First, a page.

October 9, 2012

Do You Know Where Your Data Is?

If your business collects information about customers and stores it electronically, this is an important article to read.

The march of cloud computing is well underway.  Increasing numbers of Australian businesses are storing data “offsite”, and for many businesses, “offsite” also means “offshore”.  Some of the most advanced data hosting services are located outside of Australia, Amazon being the notable example.  The efficiencies of cloud computing are clear from a commercial perspective, but many people are unaware that storing (or disclosing) certain types of information to parties outside of Australia is a major legal issue.  The recently proposed changes to Privacy Law make it a more pressing consideration – a regime that has been criticised as “toothless” will include fines of up to $1.1 million for breaches if the new bill is passed in its current form.

HOW PRIVACY LAW AFFECTS OFFSHORING DATA

The storage and use of “Personal information” is covered by the Privacy Act 1988 (Cth) (‘Act’).  The definition of personal information in the act is very broad (and imprecise): personal information is any information that identifies a person or could be used to identify a person.  This includes obvious categories of information like names and addresses, but reaches as far as information like dates of birth and post codes in circumstances where data can be cross referenced to deduce someone’s identity.

THE CURRENT POSITION ON OFFSHORING DATA

The “National Privacy Principles” are legally binding under the Act.  Principle 9 deals with “Transborder data flows”.  The Principle mandates that personal information can only be transferred to a foreign country if one of the following conditions is satisfied:

  • the country to which the information is being transferred also has privacy law “substantially similar” to the National Privacy Principles;
  • the individual who is the subject of the personal information consents to the transfer;
  • the transfer is necessary for the performance of a contract between the individual and the transferring organisation;
  • the transfer is necessary for the performance of a contract concluded in the interest of the individual between the organisation and a third party;
  • the transfer is for the benefit of the individual, it is “impracticable” to obtain consent, and if consent were sought, the individual would likely give it;
  • the organisation has taken “reasonable steps” to ensure that the transferred information will not be used or disclosed in a way that is inconsistent with the National Privacy Principles.

THE CHANGES IMPOSED BY THE CURRENT VERSION OF THE BILL

The Privacy Amendment (Enhancing Privacy Protection) Bill 2012 was passed by the House of Representatives on 17 September 2012, and is currently under consideration by the senate.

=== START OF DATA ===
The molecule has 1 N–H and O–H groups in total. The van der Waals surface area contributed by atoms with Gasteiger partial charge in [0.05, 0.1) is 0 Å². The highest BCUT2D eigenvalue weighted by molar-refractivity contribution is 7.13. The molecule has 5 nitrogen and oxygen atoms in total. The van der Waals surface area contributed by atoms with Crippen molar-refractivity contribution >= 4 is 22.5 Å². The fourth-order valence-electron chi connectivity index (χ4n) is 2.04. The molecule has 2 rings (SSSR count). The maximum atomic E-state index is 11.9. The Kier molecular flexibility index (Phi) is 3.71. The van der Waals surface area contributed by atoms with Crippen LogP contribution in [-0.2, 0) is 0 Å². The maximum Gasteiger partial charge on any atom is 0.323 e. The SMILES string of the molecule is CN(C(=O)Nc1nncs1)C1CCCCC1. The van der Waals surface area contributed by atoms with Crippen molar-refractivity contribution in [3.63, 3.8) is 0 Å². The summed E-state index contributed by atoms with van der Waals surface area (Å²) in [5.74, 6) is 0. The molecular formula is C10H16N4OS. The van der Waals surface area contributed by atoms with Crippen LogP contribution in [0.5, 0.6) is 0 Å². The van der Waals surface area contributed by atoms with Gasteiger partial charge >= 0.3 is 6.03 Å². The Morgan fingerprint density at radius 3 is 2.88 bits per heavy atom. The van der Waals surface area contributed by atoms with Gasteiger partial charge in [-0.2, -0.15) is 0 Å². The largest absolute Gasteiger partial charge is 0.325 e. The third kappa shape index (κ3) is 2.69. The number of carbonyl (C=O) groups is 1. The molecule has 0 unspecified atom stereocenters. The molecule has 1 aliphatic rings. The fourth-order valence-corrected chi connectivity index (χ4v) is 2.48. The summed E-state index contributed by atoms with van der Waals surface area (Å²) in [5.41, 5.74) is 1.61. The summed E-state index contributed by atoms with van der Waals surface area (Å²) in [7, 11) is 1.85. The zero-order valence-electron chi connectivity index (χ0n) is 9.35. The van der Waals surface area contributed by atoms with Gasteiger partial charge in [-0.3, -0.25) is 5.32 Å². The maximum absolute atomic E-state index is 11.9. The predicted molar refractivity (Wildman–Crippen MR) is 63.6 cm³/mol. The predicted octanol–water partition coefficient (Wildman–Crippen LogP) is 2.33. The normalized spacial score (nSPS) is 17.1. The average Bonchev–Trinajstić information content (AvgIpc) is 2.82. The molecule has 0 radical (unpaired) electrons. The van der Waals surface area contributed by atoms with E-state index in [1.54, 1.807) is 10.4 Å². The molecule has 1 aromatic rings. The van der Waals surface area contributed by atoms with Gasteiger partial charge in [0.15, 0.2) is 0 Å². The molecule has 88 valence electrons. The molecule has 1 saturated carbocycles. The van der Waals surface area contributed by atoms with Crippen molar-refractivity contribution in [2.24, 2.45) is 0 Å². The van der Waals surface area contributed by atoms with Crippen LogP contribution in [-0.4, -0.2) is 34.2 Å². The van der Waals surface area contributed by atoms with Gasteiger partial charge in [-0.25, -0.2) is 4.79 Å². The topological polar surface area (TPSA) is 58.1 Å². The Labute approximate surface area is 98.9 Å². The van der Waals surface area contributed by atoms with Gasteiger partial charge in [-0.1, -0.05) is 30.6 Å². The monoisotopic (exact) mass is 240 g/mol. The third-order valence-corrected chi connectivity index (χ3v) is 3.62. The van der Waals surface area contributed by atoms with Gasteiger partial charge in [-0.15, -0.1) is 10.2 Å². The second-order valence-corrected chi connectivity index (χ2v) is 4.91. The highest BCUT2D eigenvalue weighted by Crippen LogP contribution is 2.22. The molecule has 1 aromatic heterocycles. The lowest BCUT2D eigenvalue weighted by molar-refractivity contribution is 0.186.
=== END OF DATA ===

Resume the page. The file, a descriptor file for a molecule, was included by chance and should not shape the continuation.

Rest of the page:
The new Australian Privacy Principle number 8 deals with offshoring data in a different way to the current principle 9.  Under the principle, if an Australian business discloses personal information to a foreign entity, and the foreign entity breaches the Australian Privacy Principles in respect of that personal information, the Australian business will be treated as if it has breached the law itself.

It is possible to gain consent from individuals to avoid this burden, but the threshold for consent is much higher than under current law.  Currently, a business can gain consent by mentioning that it may offshore personal information in its terms and conditions of business.  Under the new law, in order to gain consent, the business must make it clear to an individual that the business will disclose to foreign entities and will not be required to take reasonable steps to ensure compliance of foreign entities with the Australian Privacy Principles.  Some experts are of the view that a legally conservative approach would be to put this disclaimer into an entirely new document outside of the terms to be agreed to specifically by individuals.

Under the current bill, a failure to comply with the new principles can result in fines of up to $1.1 million.

WHAT TO DO ABOUT IT

  • Speak with your IT professional about whether or not the personal information you collect is stored exclusively in Australia.
  • If your business is storing personal information offshore, make sure that you are obtaining the consent of the relevant individuals so that you comply with the laws in force at the moment.
  • Keep an eye out for more updates from us on this topic – if the current version of the bill is approved, it is likely that certain sections of your terms and conditions and Privacy Policies will need to be redrafted.